Colbert Admits Stuxnet Stumps Him: 'A Rare Example Of A Subject I Don't Know Much About' (VIDEO)

Colbert Admits Stuxnet Stumps Him

On Tuesday's The Colbert Report, host Stephen Colbert, assisted by ABC correspondent Christiane Amanpour, sat down with cyberwar expert David Albright to discuss the Stuxnet computer worm that paralyzed Iran's nuclear program in 2010.

The New York Times calls Stuxnet "the most sophisticated cyberweapon ever deployed" and reports that the worm "wiped out roughly a fifth of Iran's nuclear centrifuges."

Albright, who founded the Institute For Science and International Security, described Stuxnet's destructive and elusive nature to the Colbert audience. "It was not a knockout punch by any means," Albright said, "but it certainly surprised the Iranians, set them back, [and] it's caused some serious damage."

No one knows for certain who was responsible for embedding the Stuxnet worm into the Iranian industrial computers, but Albright indicated that intelligence agents could have been behind the attack. "The biggest suspects are Israel and the United States, maybe with a little German help," he said.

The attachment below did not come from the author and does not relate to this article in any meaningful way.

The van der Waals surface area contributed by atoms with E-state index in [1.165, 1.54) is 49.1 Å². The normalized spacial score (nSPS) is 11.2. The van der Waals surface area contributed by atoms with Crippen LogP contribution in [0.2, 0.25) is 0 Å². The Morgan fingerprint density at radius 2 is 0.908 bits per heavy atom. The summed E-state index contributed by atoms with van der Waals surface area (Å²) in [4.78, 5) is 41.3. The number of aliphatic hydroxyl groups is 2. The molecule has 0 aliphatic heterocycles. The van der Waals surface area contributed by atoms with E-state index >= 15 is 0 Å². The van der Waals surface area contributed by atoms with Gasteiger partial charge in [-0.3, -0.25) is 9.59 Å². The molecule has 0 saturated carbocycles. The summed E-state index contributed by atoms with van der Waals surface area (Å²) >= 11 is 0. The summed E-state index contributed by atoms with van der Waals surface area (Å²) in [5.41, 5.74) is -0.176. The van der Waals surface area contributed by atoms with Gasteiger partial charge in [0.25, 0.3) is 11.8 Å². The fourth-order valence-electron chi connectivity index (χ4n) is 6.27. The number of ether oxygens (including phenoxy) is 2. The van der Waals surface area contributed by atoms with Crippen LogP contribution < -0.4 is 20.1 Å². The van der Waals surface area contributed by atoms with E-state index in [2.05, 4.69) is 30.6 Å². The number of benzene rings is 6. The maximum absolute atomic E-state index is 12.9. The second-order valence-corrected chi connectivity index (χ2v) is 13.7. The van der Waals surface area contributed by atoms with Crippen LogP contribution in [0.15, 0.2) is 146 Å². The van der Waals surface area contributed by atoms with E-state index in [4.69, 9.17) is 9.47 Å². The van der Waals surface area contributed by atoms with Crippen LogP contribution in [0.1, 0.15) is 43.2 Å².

By now, Iran's affected industrial facilities have recovered, but no one has taken credit for planting the worm. Why not? "It's an act of war," stated Albright.

"Is it really, though?" asked Colbert. "Is it an act of war when a Nigerian prince tries to get me to send him my bank account information?"

Perhaps, Albright suggested, if the worm had caused more damage, the Iranians may have treated Stuxnet as an act of war. Colbert, apparently stumped, admitted that this isn't his area of expertise. "This is a rare example of a subject I don't know much about and a region I don't know much about. I wish I had a more intelligent question to ask you," he said, before calling Christiane Amanpour to his side to continue the interview for him (although Colbert attempted to pretend he was the one asking Amanpour's questions).

Amanpour asked Albright whether Stuxnet was an act of war and, if so, what might the consequence be for a country like the United States. Albright replied:

First shot was Stuxnet. What's the second shot? What are the Iranians going to do? Are they going to launch a cyber attack against us? We're very vulnerable. We have a lot of industrial facilities that are not well protected that could be attacked in some kind of cyber attack by a country like Iran. [...] Maybe this is better than any military strike. No one died. [...] But we may get attacked too. We need to think about that.

See Stephen Colbert and Christiane Amanpour interview David Albright in the video (below).


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